“I like the humour in Kaurismäki, I like the sense of melancholy mixed with humour. If people are in a really messed-up situation, there’s always this lingering hope that something is going to happen any second now. Maybe it never quite does, but the fact that you have that in the back of your head that any second now it’s all going to be all right, I like that. I don’t like when things work out all the time.” — Babak Jalali
Richly deserving of its best film prize from international critics at San Francisco, writer-director Babak Jalali’s Frontier Blues is among the most wonderful comedies in creation—without compromising the unpleasant reality of lives “going nowhere,” and extending rare affection to those occupying these lives, and without a trace of condescension, a comedy whose gentle humors help crystallize much of the essential nature of humanity. The overwhelmingly isolated setting is young Jalali’s birthplace, Gorgan, on Iran’s northern border with Turkmenistan. (Jalali has lived in London since he was eight.) Four somewhat-stories are brilliantly intertwined. (Jalali co-edited with Kambiz Saffari.) The whole thing is drolly enacted by nonprofessionals; their characters, for the most part, are stuck in routines, with occasional bursts of frustration and disappointment, or hopeful of a future that has little chance of materializing. Early on, a bicyclist in front of a fixed camera enters the frame, first from one side and then the other, back and forth, over and over, as the eyes of two men standing nearby follow his activity back and forth, over and over. The film humorously elaborates on this metaphorical scene.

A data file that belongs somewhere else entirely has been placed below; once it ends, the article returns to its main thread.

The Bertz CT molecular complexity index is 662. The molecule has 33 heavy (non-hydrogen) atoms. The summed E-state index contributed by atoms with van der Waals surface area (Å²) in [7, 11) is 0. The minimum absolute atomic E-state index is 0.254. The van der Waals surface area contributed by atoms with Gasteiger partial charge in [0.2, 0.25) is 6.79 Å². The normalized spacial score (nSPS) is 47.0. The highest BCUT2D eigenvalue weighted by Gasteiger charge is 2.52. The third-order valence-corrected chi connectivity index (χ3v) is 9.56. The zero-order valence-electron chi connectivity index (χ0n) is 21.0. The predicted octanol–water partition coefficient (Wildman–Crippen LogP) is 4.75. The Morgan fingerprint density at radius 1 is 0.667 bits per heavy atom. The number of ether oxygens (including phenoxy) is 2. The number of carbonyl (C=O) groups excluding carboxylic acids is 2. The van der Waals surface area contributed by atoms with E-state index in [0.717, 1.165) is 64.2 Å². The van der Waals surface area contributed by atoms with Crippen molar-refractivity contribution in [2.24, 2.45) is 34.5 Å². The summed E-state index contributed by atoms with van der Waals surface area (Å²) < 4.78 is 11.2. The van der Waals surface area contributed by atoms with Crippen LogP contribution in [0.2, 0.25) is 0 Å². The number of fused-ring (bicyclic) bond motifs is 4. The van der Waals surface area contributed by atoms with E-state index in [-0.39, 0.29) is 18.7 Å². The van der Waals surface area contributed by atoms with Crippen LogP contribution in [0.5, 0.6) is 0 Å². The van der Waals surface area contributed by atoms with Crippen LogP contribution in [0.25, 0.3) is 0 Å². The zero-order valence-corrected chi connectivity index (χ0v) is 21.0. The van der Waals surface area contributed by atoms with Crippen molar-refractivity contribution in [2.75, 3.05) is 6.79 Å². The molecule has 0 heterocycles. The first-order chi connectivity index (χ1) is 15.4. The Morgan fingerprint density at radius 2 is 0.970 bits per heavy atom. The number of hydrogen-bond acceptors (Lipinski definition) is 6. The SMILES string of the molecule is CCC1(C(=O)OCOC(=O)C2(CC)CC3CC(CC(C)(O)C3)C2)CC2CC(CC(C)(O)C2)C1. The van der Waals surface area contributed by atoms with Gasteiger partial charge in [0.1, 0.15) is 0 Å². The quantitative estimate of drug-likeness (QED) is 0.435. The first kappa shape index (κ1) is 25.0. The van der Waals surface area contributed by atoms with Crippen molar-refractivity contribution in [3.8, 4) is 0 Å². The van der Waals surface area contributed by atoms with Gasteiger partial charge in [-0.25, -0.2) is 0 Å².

One of the narrative threads involves a young Iranian who, with his donkey, meanders, collecting license plates, sometimes helping out in his uncle’s store. This uncle (played by Jalali’s own uncle) tries selling men’s and boys’ clothes that always happen to be too large for the potential customers trying them on. On one occasion, however, he succeeds with a perfect fit; Alam, a young Turkmen who works on a chicken farm, buys a suit for a special occasion: his ceremonial asking the Iranian girl he has secretly loved to be his wife. He promises her the moon. She looks him up and down and rejects his proposal. What use, now, is his new suit?
Another Turkmen occupies the remaining narrative thread. A combustible minstrel, he is currently escorting, in his rickety truck, a Tehrani photographer out to capture regional sights for a book. The minstrel, stuck in the past, continually bemoans the “kidnapping” thirty years earlier of his wife by a much-better-off dude in a Mercedes Benz. Hilariously, the minstrel, like most reviewers, doesn’t consider the possibility that his wife abandoned him willingly; after all, hadn’t he promised her the moon? Thus, many have missed the connection between the romantic fates of the minstrel and the chicken farm worker: the loosening of the patriarchal grip that has given women a voice in their own destinies. The minstrel’s wife chose a different man; the present-day girl may choose no man at all!
Again, it is Jalali’s immense affection for his characters that helps him achieve one of the greatest film comedies of all time, no matter the degree to which the filmmaker has borrowed the deadpan style of Finland’s Aki Kaurismäki.
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